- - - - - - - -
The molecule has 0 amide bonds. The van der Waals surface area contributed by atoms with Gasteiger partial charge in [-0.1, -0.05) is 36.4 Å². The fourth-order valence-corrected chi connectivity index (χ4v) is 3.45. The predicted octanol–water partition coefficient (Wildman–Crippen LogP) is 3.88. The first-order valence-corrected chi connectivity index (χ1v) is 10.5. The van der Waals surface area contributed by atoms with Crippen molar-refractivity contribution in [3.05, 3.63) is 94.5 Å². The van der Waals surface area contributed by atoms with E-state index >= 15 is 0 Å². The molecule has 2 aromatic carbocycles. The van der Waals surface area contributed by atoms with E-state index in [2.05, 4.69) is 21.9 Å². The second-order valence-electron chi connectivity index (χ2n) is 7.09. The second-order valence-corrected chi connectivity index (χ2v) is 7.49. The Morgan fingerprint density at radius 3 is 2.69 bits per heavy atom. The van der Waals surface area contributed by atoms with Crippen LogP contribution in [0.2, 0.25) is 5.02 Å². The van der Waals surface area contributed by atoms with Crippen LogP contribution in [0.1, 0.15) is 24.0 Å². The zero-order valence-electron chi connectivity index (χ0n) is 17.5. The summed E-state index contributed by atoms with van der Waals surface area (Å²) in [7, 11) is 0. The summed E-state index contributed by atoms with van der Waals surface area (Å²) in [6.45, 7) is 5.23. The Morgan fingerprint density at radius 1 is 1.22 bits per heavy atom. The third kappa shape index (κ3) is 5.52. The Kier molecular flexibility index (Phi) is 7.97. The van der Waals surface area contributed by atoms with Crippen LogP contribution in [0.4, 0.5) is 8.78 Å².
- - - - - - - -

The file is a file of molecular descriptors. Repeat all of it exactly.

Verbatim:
The molecule has 0 amide bonds. The van der Waals surface area contributed by atoms with Gasteiger partial charge in [-0.1, -0.05) is 36.4 Å². The fourth-order valence-corrected chi connectivity index (χ4v) is 3.45. The predicted octanol–water partition coefficient (Wildman–Crippen LogP) is 3.88. The first-order valence-corrected chi connectivity index (χ1v) is 10.5. The van der Waals surface area contributed by atoms with Crippen molar-refractivity contribution in [3.05, 3.63) is 94.5 Å². The van der Waals surface area contributed by atoms with E-state index >= 15 is 0 Å². The molecule has 2 aromatic carbocycles. The van der Waals surface area contributed by atoms with E-state index in [2.05, 4.69) is 21.9 Å². The second-order valence-electron chi connectivity index (χ2n) is 7.09. The second-order valence-corrected chi connectivity index (χ2v) is 7.49. The Morgan fingerprint density at radius 3 is 2.69 bits per heavy atom. The van der Waals surface area contributed by atoms with Crippen LogP contribution in [0.2, 0.25) is 5.02 Å². The van der Waals surface area contributed by atoms with Crippen LogP contribution in [0.1, 0.15) is 24.0 Å². The zero-order valence-electron chi connectivity index (χ0n) is 17.5. The summed E-state index contributed by atoms with van der Waals surface area (Å²) in [7, 11) is 0. The summed E-state index contributed by atoms with van der Waals surface area (Å²) in [6.45, 7) is 5.23. The Morgan fingerprint density at radius 1 is 1.22 bits per heavy atom. The third kappa shape index (κ3) is 5.52. The Kier molecular flexibility index (Phi) is 7.97. The van der Waals surface area contributed by atoms with Crippen LogP contribution in [0.4, 0.5) is 8.78 Å².